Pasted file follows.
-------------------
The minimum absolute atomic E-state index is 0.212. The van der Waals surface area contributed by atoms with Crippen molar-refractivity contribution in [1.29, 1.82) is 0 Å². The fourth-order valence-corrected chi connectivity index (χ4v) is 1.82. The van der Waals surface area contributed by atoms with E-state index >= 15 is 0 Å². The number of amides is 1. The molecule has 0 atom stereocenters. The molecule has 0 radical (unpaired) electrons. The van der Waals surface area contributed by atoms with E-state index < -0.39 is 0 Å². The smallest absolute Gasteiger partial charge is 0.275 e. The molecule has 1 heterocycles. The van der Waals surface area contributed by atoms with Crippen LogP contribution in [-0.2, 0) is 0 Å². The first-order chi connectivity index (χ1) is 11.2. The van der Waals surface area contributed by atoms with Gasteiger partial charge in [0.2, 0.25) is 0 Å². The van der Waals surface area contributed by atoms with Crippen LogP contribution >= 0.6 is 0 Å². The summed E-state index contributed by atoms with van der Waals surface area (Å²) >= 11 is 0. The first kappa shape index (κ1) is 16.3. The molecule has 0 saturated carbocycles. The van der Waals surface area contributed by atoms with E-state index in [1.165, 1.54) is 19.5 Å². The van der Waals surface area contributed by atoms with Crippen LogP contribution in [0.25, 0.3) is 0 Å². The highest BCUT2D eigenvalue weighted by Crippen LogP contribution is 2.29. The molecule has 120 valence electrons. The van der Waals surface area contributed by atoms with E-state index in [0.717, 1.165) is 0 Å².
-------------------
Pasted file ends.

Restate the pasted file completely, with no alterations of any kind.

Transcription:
The minimum absolute atomic E-state index is 0.212. The van der Waals surface area contributed by atoms with Crippen molar-refractivity contribution in [1.29, 1.82) is 0 Å². The fourth-order valence-corrected chi connectivity index (χ4v) is 1.82. The van der Waals surface area contributed by atoms with E-state index >= 15 is 0 Å². The number of amides is 1. The molecule has 0 atom stereocenters. The molecule has 0 radical (unpaired) electrons. The van der Waals surface area contributed by atoms with E-state index < -0.39 is 0 Å². The smallest absolute Gasteiger partial charge is 0.275 e. The molecule has 1 heterocycles. The van der Waals surface area contributed by atoms with Crippen LogP contribution in [-0.2, 0) is 0 Å². The first-order chi connectivity index (χ1) is 11.2. The van der Waals surface area contributed by atoms with Gasteiger partial charge in [0.2, 0.25) is 0 Å². The van der Waals surface area contributed by atoms with Crippen LogP contribution >= 0.6 is 0 Å². The summed E-state index contributed by atoms with van der Waals surface area (Å²) >= 11 is 0. The first kappa shape index (κ1) is 16.3. The molecule has 0 saturated carbocycles. The van der Waals surface area contributed by atoms with E-state index in [1.165, 1.54) is 19.5 Å². The van der Waals surface area contributed by atoms with Crippen LogP contribution in [0.25, 0.3) is 0 Å². The highest BCUT2D eigenvalue weighted by Crippen LogP contribution is 2.29. The molecule has 120 valence electrons. The van der Waals surface area contributed by atoms with E-state index in [0.717, 1.165) is 0 Å².